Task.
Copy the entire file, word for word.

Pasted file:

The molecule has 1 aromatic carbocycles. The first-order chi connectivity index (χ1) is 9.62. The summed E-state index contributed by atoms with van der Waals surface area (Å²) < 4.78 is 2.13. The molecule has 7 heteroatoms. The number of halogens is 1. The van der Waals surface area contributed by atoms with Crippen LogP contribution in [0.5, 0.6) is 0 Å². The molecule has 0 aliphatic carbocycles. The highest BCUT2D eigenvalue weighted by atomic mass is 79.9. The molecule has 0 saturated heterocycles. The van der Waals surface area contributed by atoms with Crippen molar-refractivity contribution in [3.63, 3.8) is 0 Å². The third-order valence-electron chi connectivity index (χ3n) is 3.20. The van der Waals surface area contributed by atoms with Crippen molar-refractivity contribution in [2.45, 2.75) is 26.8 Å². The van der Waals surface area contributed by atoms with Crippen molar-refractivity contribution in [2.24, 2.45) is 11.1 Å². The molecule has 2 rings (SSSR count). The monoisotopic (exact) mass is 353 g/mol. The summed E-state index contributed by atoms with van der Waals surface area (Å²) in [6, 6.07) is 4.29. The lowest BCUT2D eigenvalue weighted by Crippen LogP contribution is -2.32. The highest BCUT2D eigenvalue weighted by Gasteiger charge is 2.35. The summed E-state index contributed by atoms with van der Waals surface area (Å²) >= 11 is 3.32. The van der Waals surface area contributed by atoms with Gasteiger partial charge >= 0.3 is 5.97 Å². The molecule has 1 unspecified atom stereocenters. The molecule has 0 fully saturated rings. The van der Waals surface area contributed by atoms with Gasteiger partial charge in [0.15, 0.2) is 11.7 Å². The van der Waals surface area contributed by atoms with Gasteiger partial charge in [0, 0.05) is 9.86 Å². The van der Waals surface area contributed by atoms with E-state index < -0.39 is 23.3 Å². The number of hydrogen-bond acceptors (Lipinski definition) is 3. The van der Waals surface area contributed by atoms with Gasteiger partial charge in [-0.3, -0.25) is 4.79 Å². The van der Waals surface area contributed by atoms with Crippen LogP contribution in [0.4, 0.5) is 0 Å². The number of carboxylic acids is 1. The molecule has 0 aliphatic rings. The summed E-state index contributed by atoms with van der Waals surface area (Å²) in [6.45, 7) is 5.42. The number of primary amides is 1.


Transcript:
The molecule has 1 aromatic carbocycles. The first-order chi connectivity index (χ1) is 9.62. The summed E-state index contributed by atoms with van der Waals surface area (Å²) < 4.78 is 2.13. The molecule has 7 heteroatoms. The number of halogens is 1. The van der Waals surface area contributed by atoms with Crippen LogP contribution in [0.5, 0.6) is 0 Å². The molecule has 0 aliphatic carbocycles. The highest BCUT2D eigenvalue weighted by atomic mass is 79.9. The molecule has 0 saturated heterocycles. The van der Waals surface area contributed by atoms with Crippen molar-refractivity contribution in [3.63, 3.8) is 0 Å². The third-order valence-electron chi connectivity index (χ3n) is 3.20. The van der Waals surface area contributed by atoms with Crippen molar-refractivity contribution in [2.45, 2.75) is 26.8 Å². The van der Waals surface area contributed by atoms with Crippen molar-refractivity contribution in [2.24, 2.45) is 11.1 Å². The molecule has 2 rings (SSSR count). The monoisotopic (exact) mass is 353 g/mol. The summed E-state index contributed by atoms with van der Waals surface area (Å²) in [6, 6.07) is 4.29. The lowest BCUT2D eigenvalue weighted by Crippen LogP contribution is -2.32. The highest BCUT2D eigenvalue weighted by Gasteiger charge is 2.35. The summed E-state index contributed by atoms with van der Waals surface area (Å²) >= 11 is 3.32. The van der Waals surface area contributed by atoms with Gasteiger partial charge >= 0.3 is 5.97 Å². The molecule has 1 unspecified atom stereocenters. The molecule has 0 fully saturated rings. The van der Waals surface area contributed by atoms with Gasteiger partial charge in [0.15, 0.2) is 11.7 Å². The van der Waals surface area contributed by atoms with Gasteiger partial charge in [0, 0.05) is 9.86 Å². The van der Waals surface area contributed by atoms with E-state index < -0.39 is 23.3 Å². The number of hydrogen-bond acceptors (Lipinski definition) is 3. The van der Waals surface area contributed by atoms with Gasteiger partial charge in [-0.3, -0.25) is 4.79 Å². The van der Waals surface area contributed by atoms with Crippen LogP contribution in [0.4, 0.5) is 0 Å². The number of carboxylic acids is 1. The molecule has 0 aliphatic rings. The summed E-state index contributed by atoms with van der Waals surface area (Å²) in [6.45, 7) is 5.42. The number of primary amides is 1.